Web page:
Author – Shefali Kamble, Cloud Engineer
GitHub Actions is a CI/CD and general automation system introduced by GitHub. It is integrated right into GitHub and enabled by default in every GitHub repository. GitHub Actions help you automate tasks within your software development life cycle. It is event-driven, which means that we can run a series of commands after a specified event has occurred.
How GitHub Actions are Automated?
Every time someone creates a pull request for a repository, you can automatically run a command that executes a software testing script. An event then automatically triggers the workflow, which contains a job. The job then uses steps to control the order in which actions are run. These actions are the commands that automate your software testing.
The Components of GitHub Actions
Below is a list of the multiple GitHub Actions components that work together to run jobs. You can see how these components interact with each other.
The workflow is an automated procedure that you add to your repository. Workflows are made up of one or more jobs and can be scheduled or triggered by an event. Every GitHub repository can contain one or more workflows. Each workflow is defined in a separate YAML in the .github/workflows directory of the repository. The workflow can be used to build, test, package, release, or deploy a project on GitHub.
A workflow is triggered by one or more events. An event may be an internal GitHub event (such as a push, a release, or a pull request), a scheduled event (triggered at a specific time, like a cron job), or an arbitrary external event (triggered by a webhook call to the GitHub API).
A workflow consists of one or more jobs. A job contains a set of commands that will be run when the workflow is triggered. By default, when a workflow is triggered, all of its jobs run in parallel. However, you can define dependencies between selected jobs to make them run sequentially.
A job consists of a sequence of steps. A step is either a shell command or an action. All the steps of a job run sequentially on the runner associated with the job. By default, if a step fails, the subsequent steps of the job are skipped.
An action is a reusable unit of code which can be included as a step of a job. Actions can have inputs and outputs. You can create your own action or use actions shared by the GitHub community. Shared actions are distributed on the GitHub Marketplace, and there exist several thousands of them.
Each job runs on a specific runner. A runner is a virtual machine hosted by GitHub with an operating system of your choice (Linux, macOS, or Windows). You can also use a self-hosted runner, in which case you have full control of the runner’s hardware and software.
Creating a Workflow
Now that you know the basic concepts of GitHub Actions, let’s create a workflow. This workflow does nothing but print “Hello World!” to the standard output of the runner whenever a push to the repository occurs.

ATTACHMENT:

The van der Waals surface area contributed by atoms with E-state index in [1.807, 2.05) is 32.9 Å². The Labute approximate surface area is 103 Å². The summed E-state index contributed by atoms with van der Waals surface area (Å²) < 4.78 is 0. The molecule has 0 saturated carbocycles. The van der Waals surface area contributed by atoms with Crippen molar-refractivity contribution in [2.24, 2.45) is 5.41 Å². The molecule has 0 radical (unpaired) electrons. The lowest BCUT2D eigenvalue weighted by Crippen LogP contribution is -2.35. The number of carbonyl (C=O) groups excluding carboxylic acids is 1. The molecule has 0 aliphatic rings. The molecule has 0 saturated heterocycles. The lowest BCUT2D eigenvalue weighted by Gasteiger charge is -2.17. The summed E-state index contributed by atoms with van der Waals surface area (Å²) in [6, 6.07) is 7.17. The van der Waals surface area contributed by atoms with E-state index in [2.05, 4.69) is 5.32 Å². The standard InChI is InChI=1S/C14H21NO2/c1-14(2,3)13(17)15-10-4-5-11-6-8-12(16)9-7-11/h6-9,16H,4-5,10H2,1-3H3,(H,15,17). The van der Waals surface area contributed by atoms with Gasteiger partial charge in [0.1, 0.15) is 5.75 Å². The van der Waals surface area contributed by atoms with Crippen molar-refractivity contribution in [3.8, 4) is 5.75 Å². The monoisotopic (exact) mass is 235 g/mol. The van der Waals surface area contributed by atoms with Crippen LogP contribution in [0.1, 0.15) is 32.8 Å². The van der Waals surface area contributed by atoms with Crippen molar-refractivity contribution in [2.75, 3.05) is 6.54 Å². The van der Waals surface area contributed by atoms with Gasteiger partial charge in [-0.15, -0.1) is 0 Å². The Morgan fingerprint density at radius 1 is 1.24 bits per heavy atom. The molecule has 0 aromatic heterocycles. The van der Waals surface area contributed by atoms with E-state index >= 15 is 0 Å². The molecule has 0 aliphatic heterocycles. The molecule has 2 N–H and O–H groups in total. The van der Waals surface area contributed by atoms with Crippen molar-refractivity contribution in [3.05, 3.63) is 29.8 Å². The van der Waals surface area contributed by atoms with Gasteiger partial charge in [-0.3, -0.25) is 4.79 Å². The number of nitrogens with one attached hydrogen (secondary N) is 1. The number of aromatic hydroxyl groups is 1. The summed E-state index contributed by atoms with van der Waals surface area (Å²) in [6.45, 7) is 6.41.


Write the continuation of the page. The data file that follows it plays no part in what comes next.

GitHub Actions uses YAML syntax to define the events, jobs, and steps. These YAML files are stored in your code repository, in a directory called .github/workflows. Below is the example of YAML syntax:
|– name: my-step|
|run: echo “Hello World!”|
Let’s go through the definition of this workflow:
- The name of the workflow is hello-world(defined by the name field).
- The workflow is triggered by the push event (defined by the on field).
- The workflow contains a single job with an ID of my-job(this is also the name of the job).
- The my-job job uses the ubuntu-latest GitHub-hosted runner (defined by the runs-on field). At the time of this writing, the ubuntu-latest runner corresponds to Ubuntu 18.04 LTS.
- The my-job job contains a single step named my-step. This step executes the shell command echo “Hello World!”.
Follow the below steps to create a workflow:
Step 1. In your repository, create the .github/workflows/ directory to store your workflow files.
Step 3. Push the changes to GitHub
On the left side, you should see your hello-world workflow. And since this workflow is triggered by pushes, and you just pushed to GitHub, the workflow has already been triggered and run. You can see this workflow run on the right side of the screen:
From now on, whenever someone pushes to your GitHub repository, this workflow will be triggered and a new run will be added on the right side of the above screen.
Step 4: To inspect the existing run of your workflow, click on it. This should take you to a new screen where you can see all the jobs of the workflow on the left side. Click on the my-job job and you should see all the steps of the job:
You can see three steps there, Set up job, my-step, and Complete job. The first and the last step have been automatically added by GitHub Actions. The my-step step is the step you defined in your workflow file.
You can click on every step to reveal more information about it. Go on and click on the my-step step:
And there it is — your “Hello World!” message!
Congratulations, you just created and run a GitHub Actions workflow!
Hope this article was helpful to make you understand about GitHub Actions. You can post your thoughts/queries in the comment section.